Some 5,000 protesters shut down the southern Haitian city of Les Cayes on April 3 in a dramatic demonstration against President Rene Preval’s government for failing to slow the rising cost of food and other staple products; they also protested the local administration’s failure to maintain roads. From early in the morning people barricaded streets with burning tires, forcing stores, banks and schools to close down in the city, the country’s third largest. While many people demonstrated peacefully, others looted food and containers of cement from trucks and warehouses. Some protesters raided the offices of the United Nations Stabilization Mission in Haiti (MINUSTAH) in the Breset neighborhood, carrying away computers and other office equipment. Two MINUSTAH vehicles were set on fire.
Official sources said on April 3 that there were no major injuries in the Les Cayes protests, and MINUSTAH spokesperson Fred Blaise claimed that crowds were under control by the end of the day. Sources in Les Cayes gave a different story, reporting that the disturbances continued into April 4 and that two people were shot dead and 18 were injured, 12 of them by bullets, during the 48 hours of demonstrations. Some people put the number of the dead at four; one of those killed was said to be named Jean Baptiste Zary. There were conflicting reports on who was responsible for the shooting, although some people in Les Cayes blamed soldiers trying to drive back the demonstrators. On April 4 Prime Minister Jacques Edouard Alexis confirmed one death.
Demonstrations against the high cost of living—laviche (“expensive life”) in Creole—broke out in other areas. Hundreds protested on April 3 in Gonaives on the northwest coast. The protests there were largely peaceful, but United Nations workers were evacuated to a police base, and five people were injured with rocks as protesters tired to force the Frabre Geffrard high school’s administration to let the students join the demonstrations. Gonaives is Haiti’s fourth largest city. Protests started in the southern city of Petit-Goave on April 4 as demonstrators tried to close schools and bring out students. Students marched in downtown Port-au-Prince the same day to protest the cost of living.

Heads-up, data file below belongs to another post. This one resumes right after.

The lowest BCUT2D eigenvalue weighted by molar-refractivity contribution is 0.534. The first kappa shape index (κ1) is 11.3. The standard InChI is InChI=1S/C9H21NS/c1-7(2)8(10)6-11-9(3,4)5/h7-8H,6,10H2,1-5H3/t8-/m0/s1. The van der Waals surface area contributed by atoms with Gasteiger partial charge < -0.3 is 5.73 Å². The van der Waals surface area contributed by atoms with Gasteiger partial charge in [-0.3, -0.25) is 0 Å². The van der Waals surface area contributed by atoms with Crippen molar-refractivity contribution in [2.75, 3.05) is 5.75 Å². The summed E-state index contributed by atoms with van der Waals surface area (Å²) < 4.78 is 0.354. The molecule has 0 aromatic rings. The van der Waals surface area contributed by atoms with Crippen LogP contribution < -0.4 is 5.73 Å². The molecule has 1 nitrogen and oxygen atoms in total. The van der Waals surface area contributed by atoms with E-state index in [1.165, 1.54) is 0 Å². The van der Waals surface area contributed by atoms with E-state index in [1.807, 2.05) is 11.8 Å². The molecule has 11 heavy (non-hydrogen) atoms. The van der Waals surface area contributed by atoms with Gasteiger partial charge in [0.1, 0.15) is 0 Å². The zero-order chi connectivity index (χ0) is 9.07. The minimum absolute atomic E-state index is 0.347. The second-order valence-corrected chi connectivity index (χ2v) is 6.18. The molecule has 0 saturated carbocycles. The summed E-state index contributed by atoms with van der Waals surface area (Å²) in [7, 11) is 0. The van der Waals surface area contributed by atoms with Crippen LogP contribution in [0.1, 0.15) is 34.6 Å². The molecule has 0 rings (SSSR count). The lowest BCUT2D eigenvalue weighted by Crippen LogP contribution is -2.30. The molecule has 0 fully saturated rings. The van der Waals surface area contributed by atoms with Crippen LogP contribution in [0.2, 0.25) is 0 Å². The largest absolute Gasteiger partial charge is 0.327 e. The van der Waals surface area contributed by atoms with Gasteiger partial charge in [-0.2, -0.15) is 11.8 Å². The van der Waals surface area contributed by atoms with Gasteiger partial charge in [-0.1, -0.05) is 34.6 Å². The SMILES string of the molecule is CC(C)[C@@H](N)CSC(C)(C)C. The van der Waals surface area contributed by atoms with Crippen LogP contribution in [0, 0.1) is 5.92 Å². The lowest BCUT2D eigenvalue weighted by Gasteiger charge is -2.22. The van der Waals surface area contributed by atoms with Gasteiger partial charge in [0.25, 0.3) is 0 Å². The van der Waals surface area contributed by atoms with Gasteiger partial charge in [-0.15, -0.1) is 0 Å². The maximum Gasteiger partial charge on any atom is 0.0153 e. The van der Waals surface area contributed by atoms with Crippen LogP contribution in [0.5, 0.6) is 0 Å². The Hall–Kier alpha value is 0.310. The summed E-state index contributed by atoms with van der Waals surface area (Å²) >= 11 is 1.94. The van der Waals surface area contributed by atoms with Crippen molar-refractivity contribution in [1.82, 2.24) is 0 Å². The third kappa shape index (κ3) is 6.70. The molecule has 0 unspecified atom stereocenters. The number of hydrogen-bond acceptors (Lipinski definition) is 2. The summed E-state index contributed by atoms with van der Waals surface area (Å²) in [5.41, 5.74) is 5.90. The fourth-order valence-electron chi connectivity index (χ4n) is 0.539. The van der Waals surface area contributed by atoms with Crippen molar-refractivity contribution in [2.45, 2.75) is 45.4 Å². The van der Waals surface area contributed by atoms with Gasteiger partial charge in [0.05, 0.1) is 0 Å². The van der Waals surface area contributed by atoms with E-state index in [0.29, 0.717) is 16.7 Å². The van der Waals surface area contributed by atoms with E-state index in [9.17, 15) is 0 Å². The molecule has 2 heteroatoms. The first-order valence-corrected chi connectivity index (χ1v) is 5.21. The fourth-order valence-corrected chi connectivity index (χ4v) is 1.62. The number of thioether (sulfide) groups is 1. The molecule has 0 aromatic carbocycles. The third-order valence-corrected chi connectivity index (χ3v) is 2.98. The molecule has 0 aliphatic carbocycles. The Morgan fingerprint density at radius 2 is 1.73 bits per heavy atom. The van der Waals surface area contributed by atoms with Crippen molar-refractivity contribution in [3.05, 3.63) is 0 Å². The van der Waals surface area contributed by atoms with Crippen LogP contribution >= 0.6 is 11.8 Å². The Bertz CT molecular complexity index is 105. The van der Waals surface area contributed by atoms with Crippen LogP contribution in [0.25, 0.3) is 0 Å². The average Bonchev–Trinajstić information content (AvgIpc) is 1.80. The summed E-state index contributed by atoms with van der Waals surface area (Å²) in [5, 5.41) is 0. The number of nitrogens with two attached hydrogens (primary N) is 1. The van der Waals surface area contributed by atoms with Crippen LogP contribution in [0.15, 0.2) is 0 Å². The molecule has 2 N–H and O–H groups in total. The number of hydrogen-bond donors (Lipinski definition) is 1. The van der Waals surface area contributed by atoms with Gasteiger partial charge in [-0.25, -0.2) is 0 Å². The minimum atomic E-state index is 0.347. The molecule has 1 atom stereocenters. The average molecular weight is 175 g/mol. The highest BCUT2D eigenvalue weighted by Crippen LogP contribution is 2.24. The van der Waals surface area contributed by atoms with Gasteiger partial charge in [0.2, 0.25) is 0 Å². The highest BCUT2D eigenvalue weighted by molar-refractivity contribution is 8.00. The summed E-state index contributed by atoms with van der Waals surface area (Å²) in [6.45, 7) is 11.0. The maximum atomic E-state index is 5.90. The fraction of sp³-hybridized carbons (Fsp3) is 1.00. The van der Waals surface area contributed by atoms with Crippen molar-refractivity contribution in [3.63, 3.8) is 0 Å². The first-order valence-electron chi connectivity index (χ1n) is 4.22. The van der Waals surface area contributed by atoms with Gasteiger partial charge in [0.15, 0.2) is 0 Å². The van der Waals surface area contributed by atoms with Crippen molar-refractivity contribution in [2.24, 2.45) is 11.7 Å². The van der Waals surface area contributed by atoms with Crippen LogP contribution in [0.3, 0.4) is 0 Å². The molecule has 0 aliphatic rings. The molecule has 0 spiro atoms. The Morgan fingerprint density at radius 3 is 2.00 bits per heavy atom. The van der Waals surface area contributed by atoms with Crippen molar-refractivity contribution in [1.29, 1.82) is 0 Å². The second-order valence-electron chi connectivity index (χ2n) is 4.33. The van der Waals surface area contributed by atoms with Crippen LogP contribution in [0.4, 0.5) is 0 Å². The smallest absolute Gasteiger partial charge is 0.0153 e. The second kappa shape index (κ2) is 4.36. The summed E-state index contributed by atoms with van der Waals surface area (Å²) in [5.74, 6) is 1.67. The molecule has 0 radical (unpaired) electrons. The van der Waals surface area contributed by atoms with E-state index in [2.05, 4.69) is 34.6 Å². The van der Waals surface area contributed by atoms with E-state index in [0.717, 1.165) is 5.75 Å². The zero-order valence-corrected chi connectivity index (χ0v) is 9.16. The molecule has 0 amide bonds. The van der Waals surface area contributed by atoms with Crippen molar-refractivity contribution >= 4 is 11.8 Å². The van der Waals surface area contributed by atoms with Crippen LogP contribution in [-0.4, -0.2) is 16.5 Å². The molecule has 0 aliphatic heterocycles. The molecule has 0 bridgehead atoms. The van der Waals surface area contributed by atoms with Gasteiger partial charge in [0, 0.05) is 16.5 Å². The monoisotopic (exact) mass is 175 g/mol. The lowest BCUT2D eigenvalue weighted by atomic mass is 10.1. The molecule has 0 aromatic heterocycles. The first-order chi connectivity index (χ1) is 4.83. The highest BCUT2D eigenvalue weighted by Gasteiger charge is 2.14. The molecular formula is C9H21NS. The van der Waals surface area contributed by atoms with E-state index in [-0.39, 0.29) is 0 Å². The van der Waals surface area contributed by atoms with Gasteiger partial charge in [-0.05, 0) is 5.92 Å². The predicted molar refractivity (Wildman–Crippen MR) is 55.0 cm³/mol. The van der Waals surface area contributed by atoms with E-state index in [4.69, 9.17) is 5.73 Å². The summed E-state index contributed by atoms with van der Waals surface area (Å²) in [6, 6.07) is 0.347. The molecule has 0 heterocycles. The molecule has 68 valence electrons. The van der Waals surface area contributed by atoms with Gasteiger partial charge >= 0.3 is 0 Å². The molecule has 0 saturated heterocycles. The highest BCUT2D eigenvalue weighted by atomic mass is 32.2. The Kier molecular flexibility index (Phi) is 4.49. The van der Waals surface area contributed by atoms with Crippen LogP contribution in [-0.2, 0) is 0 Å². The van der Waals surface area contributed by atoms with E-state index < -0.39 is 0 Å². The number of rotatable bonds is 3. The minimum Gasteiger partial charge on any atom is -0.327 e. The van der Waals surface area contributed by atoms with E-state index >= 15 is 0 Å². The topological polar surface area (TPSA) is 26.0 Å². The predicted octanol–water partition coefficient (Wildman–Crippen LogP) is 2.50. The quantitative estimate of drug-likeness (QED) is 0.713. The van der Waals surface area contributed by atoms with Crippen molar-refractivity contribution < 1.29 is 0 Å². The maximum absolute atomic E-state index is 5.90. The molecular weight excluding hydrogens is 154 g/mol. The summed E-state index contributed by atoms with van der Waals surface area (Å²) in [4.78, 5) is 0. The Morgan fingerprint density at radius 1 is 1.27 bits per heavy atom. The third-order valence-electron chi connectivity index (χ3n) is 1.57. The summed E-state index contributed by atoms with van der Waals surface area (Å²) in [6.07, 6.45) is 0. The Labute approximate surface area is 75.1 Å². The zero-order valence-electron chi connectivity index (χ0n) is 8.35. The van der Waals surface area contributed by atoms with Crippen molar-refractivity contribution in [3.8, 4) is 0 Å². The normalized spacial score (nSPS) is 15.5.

As in other parts of the world, food prices have been rising sharply in Haiti, where 80% of the population lives on less than $2 a day. In Port-au-Prince the cost of rice, beans, condensed milk and fruit has gone up some 50% from a year ago, while the cost of spaghetti has doubled.
After initially blaming the protests in Les Cayes on drug dealers and smugglers, on April 4 Prime Minister Alexis announced that “the government is in solidarity with the population, which is proving to be worried about the high cost of living.” He said the government would immediately disburse 400 million gourdes (about $10.43 million) for soup kitchens and a program providing jobs in maintaining the sanitation system. For the longer term he promised a package of programs to reduce the cost of living, including 65 million gourdes ($1.51 million) for sanitation, 400 million gourdes ($10.43 million) for micro-credit through the National Bank and local lenders, 90 million gourdes ($2.34 million) in agricultural production, and 44 million gourdes ($1.14 million) for food programs in schools and universities. (Globe and Mail, Toronto. April 4 from AP; Haiti Support Network News Briefs. April 4 from AP; AlterPresse, April 3, 4, 5; Agence Haitienne de Presse (AHP), April 4)
In March unnamed sources reported that the government was planning to ask Parliament to raise the minimum wage to 150 gourdes ($3.90) a day, about double the current level. The leftist labor movement Batay Ouvriye (“Workers’ Struggle”) charges that the plan shows the “antipopular and corrupt character of the current government.” The group had called for a minimum wage of 350-450 gourdes in 2003, during the government of former president Jean Bertrand Aristide. According to the Haitian internet news service AlterPresse, unnamed “other labor organizations” support the government’s plan for 150 gourdes. (AlterPresse, March 25) [The minimum wage only directly impacts the relatively small number of Haitians employed in the formal sector.]
From Weekly News Update on the Americas, April 6